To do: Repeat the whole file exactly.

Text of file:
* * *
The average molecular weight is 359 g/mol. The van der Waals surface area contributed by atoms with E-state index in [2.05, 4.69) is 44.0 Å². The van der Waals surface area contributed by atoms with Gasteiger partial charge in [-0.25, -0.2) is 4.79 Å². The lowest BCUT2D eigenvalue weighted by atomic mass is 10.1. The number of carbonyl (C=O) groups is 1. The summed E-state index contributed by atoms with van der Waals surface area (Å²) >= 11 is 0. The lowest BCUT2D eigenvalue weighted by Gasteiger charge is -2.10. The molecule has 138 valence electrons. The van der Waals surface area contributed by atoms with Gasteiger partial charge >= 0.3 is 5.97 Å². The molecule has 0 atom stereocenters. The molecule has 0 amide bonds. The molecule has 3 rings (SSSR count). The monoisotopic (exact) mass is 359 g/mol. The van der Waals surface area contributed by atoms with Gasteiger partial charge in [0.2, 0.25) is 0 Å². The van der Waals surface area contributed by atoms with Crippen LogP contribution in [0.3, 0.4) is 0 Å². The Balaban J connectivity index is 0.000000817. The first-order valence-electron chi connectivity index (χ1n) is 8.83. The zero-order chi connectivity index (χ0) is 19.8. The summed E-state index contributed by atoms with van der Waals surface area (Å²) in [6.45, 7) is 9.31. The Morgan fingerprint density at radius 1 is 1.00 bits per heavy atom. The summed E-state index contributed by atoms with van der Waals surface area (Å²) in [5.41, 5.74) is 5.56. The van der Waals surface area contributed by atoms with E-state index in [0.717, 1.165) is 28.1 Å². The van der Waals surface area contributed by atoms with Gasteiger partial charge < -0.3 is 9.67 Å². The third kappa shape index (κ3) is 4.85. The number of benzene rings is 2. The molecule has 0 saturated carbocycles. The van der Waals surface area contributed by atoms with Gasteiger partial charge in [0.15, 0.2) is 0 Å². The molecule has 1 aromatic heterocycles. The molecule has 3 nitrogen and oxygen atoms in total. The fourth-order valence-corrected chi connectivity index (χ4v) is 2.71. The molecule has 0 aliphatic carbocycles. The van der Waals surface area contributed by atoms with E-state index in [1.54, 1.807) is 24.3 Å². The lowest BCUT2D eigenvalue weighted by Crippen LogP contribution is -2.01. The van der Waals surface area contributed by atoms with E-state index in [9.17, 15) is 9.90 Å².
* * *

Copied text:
The average molecular weight is 359 g/mol. The van der Waals surface area contributed by atoms with E-state index in [2.05, 4.69) is 44.0 Å². The van der Waals surface area contributed by atoms with Gasteiger partial charge in [-0.25, -0.2) is 4.79 Å². The lowest BCUT2D eigenvalue weighted by atomic mass is 10.1. The number of carbonyl (C=O) groups is 1. The summed E-state index contributed by atoms with van der Waals surface area (Å²) >= 11 is 0. The lowest BCUT2D eigenvalue weighted by Gasteiger charge is -2.10. The molecule has 138 valence electrons. The van der Waals surface area contributed by atoms with Gasteiger partial charge >= 0.3 is 5.97 Å². The molecule has 0 atom stereocenters. The molecule has 0 amide bonds. The molecule has 3 rings (SSSR count). The monoisotopic (exact) mass is 359 g/mol. The van der Waals surface area contributed by atoms with Gasteiger partial charge in [0.2, 0.25) is 0 Å². The van der Waals surface area contributed by atoms with Crippen LogP contribution in [0.3, 0.4) is 0 Å². The Balaban J connectivity index is 0.000000817. The first-order valence-electron chi connectivity index (χ1n) is 8.83. The zero-order chi connectivity index (χ0) is 19.8. The summed E-state index contributed by atoms with van der Waals surface area (Å²) in [6.45, 7) is 9.31. The Morgan fingerprint density at radius 1 is 1.00 bits per heavy atom. The summed E-state index contributed by atoms with van der Waals surface area (Å²) in [5.41, 5.74) is 5.56. The van der Waals surface area contributed by atoms with E-state index in [0.717, 1.165) is 28.1 Å². The van der Waals surface area contributed by atoms with Gasteiger partial charge < -0.3 is 9.67 Å². The third kappa shape index (κ3) is 4.85. The number of benzene rings is 2. The molecule has 0 saturated carbocycles. The van der Waals surface area contributed by atoms with Gasteiger partial charge in [0.15, 0.2) is 0 Å². The molecule has 1 aromatic heterocycles. The molecule has 3 nitrogen and oxygen atoms in total. The fourth-order valence-corrected chi connectivity index (χ4v) is 2.71. The molecule has 0 aliphatic carbocycles. The van der Waals surface area contributed by atoms with E-state index in [1.54, 1.807) is 24.3 Å². The lowest BCUT2D eigenvalue weighted by Crippen LogP contribution is -2.01. The van der Waals surface area contributed by atoms with E-state index in [9.17, 15) is 9.90 Å².